[email protected] dynein is the major minus-end-directed microtubule-based motor in nearly all eukaryotic cells. Due to its large size and subunit complexity, dissecting the motile properties of dynein has been challenging. However, recent advances in recombinant approaches to purify dynein, as well as studies with the native motors, have begun to reveal the details of how dynein steps along microtubules and responds to externally applied loads. Compared to studies on the other cytoskeletal motors, myosin and kinesin, studies of dynein are still in their infancy, leading to a number of controversies regarding the dynein motile mechanism. However, a consensus is beginning to emerge from single-molecule studies that dynein is a highly processive motor, which can take forward, backward and diagonal steps related in size to the minimum repeat unit of the microtubule (8 nm). Here we discuss some of the more controversial aspects of the dynein stepping mechanism and response to load. We also review what is known about dynein regulation by its multiple ATP-binding sites and associated cofactors, the dynactin complex, LIS1, and NudE. 8.1 IntroDuCtIonCytoplasmic dynein (referred to as dynein in this chapter) performs nearly all minus-end-directed microtubule (MT)-based transport in eukaryotic cells. All Handbook of Dynein Edited by Keiko Hirose and Linda A. Amos Copyright © 2012 Pan Stanford Publishing Pte. Ltd. www.panstanford.com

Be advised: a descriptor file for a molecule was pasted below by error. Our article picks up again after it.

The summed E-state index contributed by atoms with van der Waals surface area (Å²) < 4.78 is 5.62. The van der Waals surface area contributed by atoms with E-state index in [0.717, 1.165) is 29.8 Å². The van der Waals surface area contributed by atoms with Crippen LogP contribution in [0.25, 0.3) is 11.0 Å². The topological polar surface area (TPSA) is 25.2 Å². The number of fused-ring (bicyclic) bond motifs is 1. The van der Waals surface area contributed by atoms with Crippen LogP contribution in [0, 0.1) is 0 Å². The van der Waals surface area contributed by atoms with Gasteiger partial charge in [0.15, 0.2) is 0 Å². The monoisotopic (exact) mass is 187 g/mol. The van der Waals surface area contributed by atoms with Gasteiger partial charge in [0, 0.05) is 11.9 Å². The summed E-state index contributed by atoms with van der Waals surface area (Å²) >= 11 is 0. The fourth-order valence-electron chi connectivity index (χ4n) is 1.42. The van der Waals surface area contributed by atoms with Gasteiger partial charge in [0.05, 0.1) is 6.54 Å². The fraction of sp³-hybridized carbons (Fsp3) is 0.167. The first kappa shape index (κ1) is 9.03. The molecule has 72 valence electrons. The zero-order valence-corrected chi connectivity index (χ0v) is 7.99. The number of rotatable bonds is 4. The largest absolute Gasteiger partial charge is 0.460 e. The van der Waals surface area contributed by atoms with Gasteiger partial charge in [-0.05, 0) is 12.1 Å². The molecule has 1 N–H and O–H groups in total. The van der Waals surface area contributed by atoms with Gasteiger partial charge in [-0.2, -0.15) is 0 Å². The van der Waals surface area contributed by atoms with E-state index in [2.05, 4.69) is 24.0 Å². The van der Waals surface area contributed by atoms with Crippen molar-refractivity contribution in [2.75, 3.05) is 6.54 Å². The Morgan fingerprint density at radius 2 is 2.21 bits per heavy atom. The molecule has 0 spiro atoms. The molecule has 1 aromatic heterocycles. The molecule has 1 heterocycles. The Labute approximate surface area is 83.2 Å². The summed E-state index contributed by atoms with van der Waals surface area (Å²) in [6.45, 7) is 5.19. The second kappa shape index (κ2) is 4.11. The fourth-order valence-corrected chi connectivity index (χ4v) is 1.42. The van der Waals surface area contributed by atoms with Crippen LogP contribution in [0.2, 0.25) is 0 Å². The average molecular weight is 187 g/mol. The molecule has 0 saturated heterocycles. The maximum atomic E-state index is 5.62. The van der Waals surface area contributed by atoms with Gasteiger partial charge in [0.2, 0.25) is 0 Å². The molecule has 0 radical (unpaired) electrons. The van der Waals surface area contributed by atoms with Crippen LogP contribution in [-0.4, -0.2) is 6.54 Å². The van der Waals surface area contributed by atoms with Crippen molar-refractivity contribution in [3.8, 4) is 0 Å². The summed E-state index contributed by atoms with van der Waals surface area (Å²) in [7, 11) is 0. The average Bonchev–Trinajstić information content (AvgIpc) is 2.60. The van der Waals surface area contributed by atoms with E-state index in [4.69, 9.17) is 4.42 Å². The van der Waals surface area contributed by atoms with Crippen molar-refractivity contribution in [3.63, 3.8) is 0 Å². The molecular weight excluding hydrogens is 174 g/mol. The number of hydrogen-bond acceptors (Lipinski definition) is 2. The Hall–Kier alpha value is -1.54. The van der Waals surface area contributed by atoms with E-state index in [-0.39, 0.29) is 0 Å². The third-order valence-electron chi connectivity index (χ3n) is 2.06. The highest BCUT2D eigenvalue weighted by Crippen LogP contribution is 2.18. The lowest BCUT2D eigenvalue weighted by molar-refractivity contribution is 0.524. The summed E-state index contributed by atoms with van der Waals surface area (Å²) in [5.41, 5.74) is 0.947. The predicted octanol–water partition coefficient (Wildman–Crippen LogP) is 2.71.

eukaryotic genomes that have been sequenced contain a single cytoplasmic dynein heavy chain gene that is expressed in both ciliated and nonciliated cells, with the exception of higher plants, which have no dynein genes, but an expanded family of minus-end-directed kinesins [76]. As the major minus-end-directed transporter, dynein has a diverse set of cargo, ranging from organelles, to RNAs, to signaling proteins. Dynein also has multiple functions in cell division and migration and can be hijacked by nonphysiological cargo such as viruses [23]. In this chapter we will focus on studies of dynein motility, primarily the motile properties of the purified enzyme in vitro. The cytoplasmic dynein holoenzyme is composed of dimeric subunits of a motor (or head)-containing heavy chain (HC), intermediate chain (IC), light intermediate chain (LIC), and light chains (LC) [53] (Fig. 8.1). There are three LC families: TCTEX, LC7/Roadblock, and LC8, all of which are also present in two copies per holoenzyme and bind directly to the dynein IC [53]. Only the LC8 light chain is present in all organisms that also have a dynein HC gene. In addition to the holoenzyme subunits, a number of other proteins and protein complexes are required for dynein’s function in cells (reviewed in [21]). In Section 8.5 we will discuss the role of those that have been shown to regulate dynein’s motile properties, the dynactin complex, LIS1, and NudE. One of the challenges for studying the motile properties of dynein has been its enormous size and complexity. While the holoenzyme alone is approximately 1.2 MDa, adding the dynactin complex, LIS1, and NudE brings the total complex size to ~2.5 MDa. The HC itself is quite complicated and distinctly different evolutionarily from the other cytoskeletal motor proteins, kinesin, and myosin. The domain structure of the HC is shown in Fig. 8.1A. Briefly, dynein’s amino-terminal “tail” domain represents ~30% of the entire mass of the dynein HC and is required for dimerization and the association of most dynein subunits and associated proteins. Situated between the tail and motor domains, is a recently discovered element, the “linker” domain, which shifts position relative to the dynein motor ring during the ATPase cycle and is required for motility [2, 27, 55, 57] (Fig. 8.1B, see Chapters 3 and 4). Following the linker domain, and comprising ~60% of the mass of dynein, is the motor domain, which is made up of a hexameric ring of concatenated AAA+ ATPase domains. The first four of these AAA+ domains are expected to bind ATP or ADP based on the phenotypes of mutants [4, 28, 54, 67]. Between AAA+ domains 4 and 5 is a 10-15 nm antiparallel coiled coil “stalk” capped by the dynein microtubule-binding domain (MTBD), whose atomic structure was recently solved ([3], Chapter 6). Thus, some of the striking features of the dynein molecule in comparison to kinesin and myosin include the high number of ATP molecules that can bind per dimer (up to 8 for dynein vs. 2 for kinesin and myosin) and the large distance between the primary site of ATP hydrolysis (AAA1 in dynein) and the site of filament binding (20-25 nm for dynein vs. a few nm for myosin and kinesin).